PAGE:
- Paperback: 416 pages
- Publisher: Mariner Books; Reprint edition (May 24, 2016)
- Language: English
- ISBN-10: 054470505X
- ISBN-13: 978-0544705050
- Product Dimensions: 5.6 x 1 x 8.4 inches
- Shipping Weight: 12 ounces (View shipping rates and policies)
- Average Customer Review: 1,033 customer reviews
- Amazon Best Sellers Rank: #18,316 in Books (See Top 100 in Books)
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Ghost Fleet: A Novel of the Next World War Paperback – May 24, 2016
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From the Back Cover
A modern-day successor to tomes such as The Hunt for Red October from the late Tom Clancy. USA Today
What Will World War III Look Like?
Ghost Fleet is a page-turning imagining of a war set in the not-too-distant future. Navy captains battle through a modern-day Pearl Harbor; fighter pilots duel with stealthy drones; teenage hackers fight in digital playgrounds; Silicon Valley billionaires mobilize for cyber-war; and a serial killer carries out her own vendetta. Ultimately, victory will depend on who can best blend the lessons of the past with the weapons of the future. But what makes the story even more notable is that every trend and technology in book no matter how sci-fi it may seem is real.
The debut novel by two leading experts on the cutting edge of national security, Ghost Fleet has drawn praise as a new kind of technothriller while also becoming the new must-read for military leaders around the world.
A wild book, a real page-turner. The Economist
Ghost Fleet is a thrilling trip through a terrifyingly plausible tomorrow. This is not just an excellent book, but an excellent book by those who know what they are talking about. Prepare to lose some sleep. D.B. Weiss, writer of HBO s Game of Thrones
It s exciting, but it s terrifying at the same time. General Robert Neller, commandant of the U.S. Marine Corps
P.W. SINGER is Strategist at New America and a consultant for the U.S. military, the intelligence community, and Hollywood. His award-winning nonfiction books include New York Times bestseller Wired for War.
AUGUST COLE is a writer, analyst, and consultant, and a former defense industry reporter for the Wall Street Journal. He is an Atlantic Council nonresident senior fellow, focusing on using narrative fiction to explore the future of warfare.
About the Author
P. W. SINGER is an expert on twenty-first-century warfare. His award-winning nonfiction books include New York Times bestseller Wired for War.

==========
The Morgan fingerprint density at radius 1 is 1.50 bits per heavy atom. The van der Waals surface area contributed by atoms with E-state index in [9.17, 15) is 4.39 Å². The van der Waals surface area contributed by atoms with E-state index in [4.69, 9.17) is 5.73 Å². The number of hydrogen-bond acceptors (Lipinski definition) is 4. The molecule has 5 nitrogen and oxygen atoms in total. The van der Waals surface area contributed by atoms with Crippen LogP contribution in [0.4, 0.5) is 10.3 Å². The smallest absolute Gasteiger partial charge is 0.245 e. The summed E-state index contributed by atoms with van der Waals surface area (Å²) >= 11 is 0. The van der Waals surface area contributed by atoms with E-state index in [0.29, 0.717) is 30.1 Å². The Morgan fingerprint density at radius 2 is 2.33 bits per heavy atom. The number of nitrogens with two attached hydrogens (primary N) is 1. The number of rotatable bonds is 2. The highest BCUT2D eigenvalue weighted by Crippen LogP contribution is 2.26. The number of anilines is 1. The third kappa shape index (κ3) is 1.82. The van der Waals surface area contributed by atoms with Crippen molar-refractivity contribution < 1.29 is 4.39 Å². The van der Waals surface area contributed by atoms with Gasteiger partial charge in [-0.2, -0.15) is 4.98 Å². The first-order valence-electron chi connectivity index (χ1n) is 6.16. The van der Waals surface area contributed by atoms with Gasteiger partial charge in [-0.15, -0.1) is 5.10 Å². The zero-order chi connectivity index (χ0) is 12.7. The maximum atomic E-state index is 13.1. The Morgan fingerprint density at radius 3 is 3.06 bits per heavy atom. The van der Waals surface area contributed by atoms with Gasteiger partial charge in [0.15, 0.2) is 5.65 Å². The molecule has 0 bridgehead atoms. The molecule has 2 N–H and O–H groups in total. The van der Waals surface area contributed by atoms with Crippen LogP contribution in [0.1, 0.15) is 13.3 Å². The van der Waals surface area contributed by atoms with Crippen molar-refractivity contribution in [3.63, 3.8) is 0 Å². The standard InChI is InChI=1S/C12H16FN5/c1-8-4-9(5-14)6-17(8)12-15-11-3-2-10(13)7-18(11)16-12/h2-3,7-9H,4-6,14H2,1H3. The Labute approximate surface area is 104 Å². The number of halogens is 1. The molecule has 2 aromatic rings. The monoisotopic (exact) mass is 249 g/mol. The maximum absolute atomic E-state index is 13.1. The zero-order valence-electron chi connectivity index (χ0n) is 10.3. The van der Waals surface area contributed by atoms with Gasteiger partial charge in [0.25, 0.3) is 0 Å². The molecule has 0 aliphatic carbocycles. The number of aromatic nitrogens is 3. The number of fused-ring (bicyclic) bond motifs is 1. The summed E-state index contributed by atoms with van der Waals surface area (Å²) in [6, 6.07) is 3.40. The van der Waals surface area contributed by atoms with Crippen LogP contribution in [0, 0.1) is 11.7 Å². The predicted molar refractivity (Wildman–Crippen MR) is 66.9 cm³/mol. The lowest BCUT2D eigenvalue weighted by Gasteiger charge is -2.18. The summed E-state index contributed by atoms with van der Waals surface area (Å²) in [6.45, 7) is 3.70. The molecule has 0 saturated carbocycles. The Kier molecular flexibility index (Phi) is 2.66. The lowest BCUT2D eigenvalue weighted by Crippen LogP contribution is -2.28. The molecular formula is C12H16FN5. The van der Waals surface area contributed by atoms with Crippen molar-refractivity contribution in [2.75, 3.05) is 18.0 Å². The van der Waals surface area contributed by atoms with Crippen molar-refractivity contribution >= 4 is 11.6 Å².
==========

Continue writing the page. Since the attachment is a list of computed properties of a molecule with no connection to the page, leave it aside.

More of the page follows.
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I enjoyed this, but it's scary. I really truly hope our military never fall prey to the scenarios portrayed in this novel.
The only thing preventing me from given this book 5 stars was, for me, the ending seemed a bit rushed. After the huge amount of detail given the lead-up to the final battle, the actual battle seemed a bit perfunctory - I want to relish how the baddies were at last given their just deserts and the final denouement was too brisk.
The book reminds me a bit of Tom Clancy's often over looked thriller, 'Red Storm Rising" (an excellent book and one of my favorites). There are no real chapters, just sections with each of the events unfolding in a different theatre of operation. The question posed is: can you fight back with "obsolete" equipment. In this case, much of the story focuses on naval power.
It's not the best written novel I have read, and the end left me a little hanging, but it was well worth the time reading and I enjoyed it thoroughly. In a way, quite thought provoking.
Overall, an engaging and quick read.
1. Fictional story (3 or 4 out of 5 stars) - The storyline is well thought out, flows well, and has (mostly) good character development whom you can identify with. It is fast-paced with short sections alternating between character/event groups. I would recommend it just from an entertainment aspect alone.
2. Fact-based Cybersecurity warning (5 out of 5 stars) - The book is riddled with real-life factual references like a thesis paper on the potential dangers if the U.S. doesn't get serious about cybersecurity. We are already in the first stages of a cyberwar with China and other nation-states, and this book highlights what it could easily lead to. Even if the fictional aspect is not the genre one likes, politicians, military leaders, government agencies, and business leaders should read this as it if were a validated white paper that outlines the risks that they should seek to mitigate now.
When so many fictional "cyber" or "hacking" stories can be rather corny (e.g., CSI Cyber), this one is first rate with its storyline, writing, and informative insights.
The plot involves a surprise attack by a Chinese and Russian alliance against an overconfident and complacent USA. The Pearl Harbor scenario is exciting and then continues as the Chinese strategy seems to mirror the WWII Japanese strategy of not seeking an American defeat but rather our acquiescence in their war gains. (Minor Spoiler Alert) In this case, the Chinese occupy Hawaii, and a good deal of the book is about American resistance efforts there.
As one should expect given the authors' backgrounds, the technologies described are quite interesting. Surprisingly, I found the characters to be well done and the book as a whole a more engaging read than I had expected. This is admittedly not a subject that would appeal to everyone, but I encourage those interested in current military affairs to give it a try.